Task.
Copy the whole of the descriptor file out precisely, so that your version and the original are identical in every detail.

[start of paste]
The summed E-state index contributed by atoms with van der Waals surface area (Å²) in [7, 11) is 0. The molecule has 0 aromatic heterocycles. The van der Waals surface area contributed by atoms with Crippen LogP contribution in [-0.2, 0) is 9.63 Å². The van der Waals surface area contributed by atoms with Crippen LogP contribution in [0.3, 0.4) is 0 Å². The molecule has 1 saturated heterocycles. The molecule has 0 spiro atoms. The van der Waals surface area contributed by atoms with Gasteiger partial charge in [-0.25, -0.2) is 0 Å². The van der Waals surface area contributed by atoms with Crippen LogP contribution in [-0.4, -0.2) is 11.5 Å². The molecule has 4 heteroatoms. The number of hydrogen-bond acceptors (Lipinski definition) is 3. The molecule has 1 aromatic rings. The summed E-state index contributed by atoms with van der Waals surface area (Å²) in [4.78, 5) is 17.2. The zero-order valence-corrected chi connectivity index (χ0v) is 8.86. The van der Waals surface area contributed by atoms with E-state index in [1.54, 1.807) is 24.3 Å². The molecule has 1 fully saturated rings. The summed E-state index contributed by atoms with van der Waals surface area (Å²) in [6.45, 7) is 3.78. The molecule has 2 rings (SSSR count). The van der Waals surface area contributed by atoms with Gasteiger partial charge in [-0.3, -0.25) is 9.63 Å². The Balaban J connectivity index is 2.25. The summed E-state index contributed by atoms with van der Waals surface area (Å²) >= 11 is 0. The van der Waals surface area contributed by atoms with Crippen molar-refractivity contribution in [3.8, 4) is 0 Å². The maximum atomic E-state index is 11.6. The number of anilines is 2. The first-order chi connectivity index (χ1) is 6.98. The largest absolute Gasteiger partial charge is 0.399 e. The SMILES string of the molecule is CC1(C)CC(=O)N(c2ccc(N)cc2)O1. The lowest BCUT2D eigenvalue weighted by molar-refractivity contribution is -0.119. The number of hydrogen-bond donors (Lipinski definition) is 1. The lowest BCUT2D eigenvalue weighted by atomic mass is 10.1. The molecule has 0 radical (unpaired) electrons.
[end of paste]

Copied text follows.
The summed E-state index contributed by atoms with van der Waals surface area (Å²) in [7, 11) is 0. The molecule has 0 aromatic heterocycles. The van der Waals surface area contributed by atoms with Crippen LogP contribution in [-0.2, 0) is 9.63 Å². The van der Waals surface area contributed by atoms with Crippen LogP contribution in [0.3, 0.4) is 0 Å². The molecule has 1 saturated heterocycles. The molecule has 0 spiro atoms. The van der Waals surface area contributed by atoms with Gasteiger partial charge in [-0.25, -0.2) is 0 Å². The van der Waals surface area contributed by atoms with Crippen LogP contribution in [-0.4, -0.2) is 11.5 Å². The molecule has 4 heteroatoms. The number of hydrogen-bond acceptors (Lipinski definition) is 3. The molecule has 1 aromatic rings. The summed E-state index contributed by atoms with van der Waals surface area (Å²) in [4.78, 5) is 17.2. The zero-order valence-corrected chi connectivity index (χ0v) is 8.86. The van der Waals surface area contributed by atoms with E-state index in [1.54, 1.807) is 24.3 Å². The molecule has 1 fully saturated rings. The summed E-state index contributed by atoms with van der Waals surface area (Å²) in [6.45, 7) is 3.78. The molecule has 2 rings (SSSR count). The van der Waals surface area contributed by atoms with Gasteiger partial charge in [-0.3, -0.25) is 9.63 Å². The Balaban J connectivity index is 2.25. The summed E-state index contributed by atoms with van der Waals surface area (Å²) >= 11 is 0. The van der Waals surface area contributed by atoms with Crippen molar-refractivity contribution in [3.8, 4) is 0 Å². The maximum atomic E-state index is 11.6. The number of anilines is 2. The first-order chi connectivity index (χ1) is 6.98. The largest absolute Gasteiger partial charge is 0.399 e. The SMILES string of the molecule is CC1(C)CC(=O)N(c2ccc(N)cc2)O1. The lowest BCUT2D eigenvalue weighted by molar-refractivity contribution is -0.119. The number of hydrogen-bond donors (Lipinski definition) is 1. The lowest BCUT2D eigenvalue weighted by atomic mass is 10.1. The molecule has 0 radical (unpaired) electrons.